So now you have 8 inputs for your sound, which you can make seem like more by doing things like adding second mic emulations on a different track but using the same physical mic, as Steven does in the latter part of the video. You can get more physical inputs by joining several VRS’s via Thunderbolt too. You now have a choice of large- or small-diaphragm mics that can emulate different vintage mics (or in some cases, the same ones, at least close enough). Because most studios outside of bedrooms need more than one mic, the VRS can be purchased with 5-packs of either type of Slate mic, and it comes with permanent licenses for the mic emulations, as well as a 1-year subscription to the Everything Bundle. But remember that it won’t be long before you want a Raven to control those plug-ins.

Slate has always provided great value for the money, and the Virtual Recording Studio looks to be the epitome of their line-up. If you do any recording, you must look into this one seriously.

Slate Takes On the Entire Recording Process

For those new to Slate Digital I’ll give a short history,  then the new software and hardware. If you are already familiar with Slate, scroll down to NEW SOFTWARE.

SLATE HISTORY

When I first wrote about Slate Digital they had begun marketing plug-ins that emulated analog recording gear well enough to fool the ears of some of the best engineers and producers in the business. In fact, it was Mixerman who gave me the heads-up on Slate, and since he had been so adamantly against using plug-ins I had to hear them for myself. I was amazed.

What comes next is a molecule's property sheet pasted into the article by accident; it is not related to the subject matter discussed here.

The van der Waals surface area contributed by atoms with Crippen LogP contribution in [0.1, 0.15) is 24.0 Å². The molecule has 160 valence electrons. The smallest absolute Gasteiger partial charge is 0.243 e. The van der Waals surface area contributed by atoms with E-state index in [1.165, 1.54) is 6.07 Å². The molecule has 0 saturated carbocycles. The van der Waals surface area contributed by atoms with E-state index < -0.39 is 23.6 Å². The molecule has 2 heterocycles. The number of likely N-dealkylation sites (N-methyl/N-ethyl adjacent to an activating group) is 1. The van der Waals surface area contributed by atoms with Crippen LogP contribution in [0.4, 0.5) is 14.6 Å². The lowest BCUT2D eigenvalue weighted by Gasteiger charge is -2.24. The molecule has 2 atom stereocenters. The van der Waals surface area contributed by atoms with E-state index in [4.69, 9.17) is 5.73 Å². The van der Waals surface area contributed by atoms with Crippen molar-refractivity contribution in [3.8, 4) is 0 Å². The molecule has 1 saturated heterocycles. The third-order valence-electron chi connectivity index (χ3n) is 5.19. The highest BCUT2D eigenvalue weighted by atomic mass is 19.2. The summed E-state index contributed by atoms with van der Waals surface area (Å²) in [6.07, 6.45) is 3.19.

As they continued to produce more and more software, they also moved into hardware with their MTX/MTi touch screen controllers for the plug-ins so that their emulations were even easier to use than the original hardware. (In his book #Mixerman and the Billionheir Apparent, Mixerman’s MTi console is virtually one of the characters, showing up at several key moments and always there in the background of his studio.)

Hardware continued to develop with the Virtual Microphone System, where a single mic and pre-amp is programmed to emulate some of the finest (and most expensive) mic & pre-amp combos in history, many no longer available commercially. Another dream-come-true for any studio owner.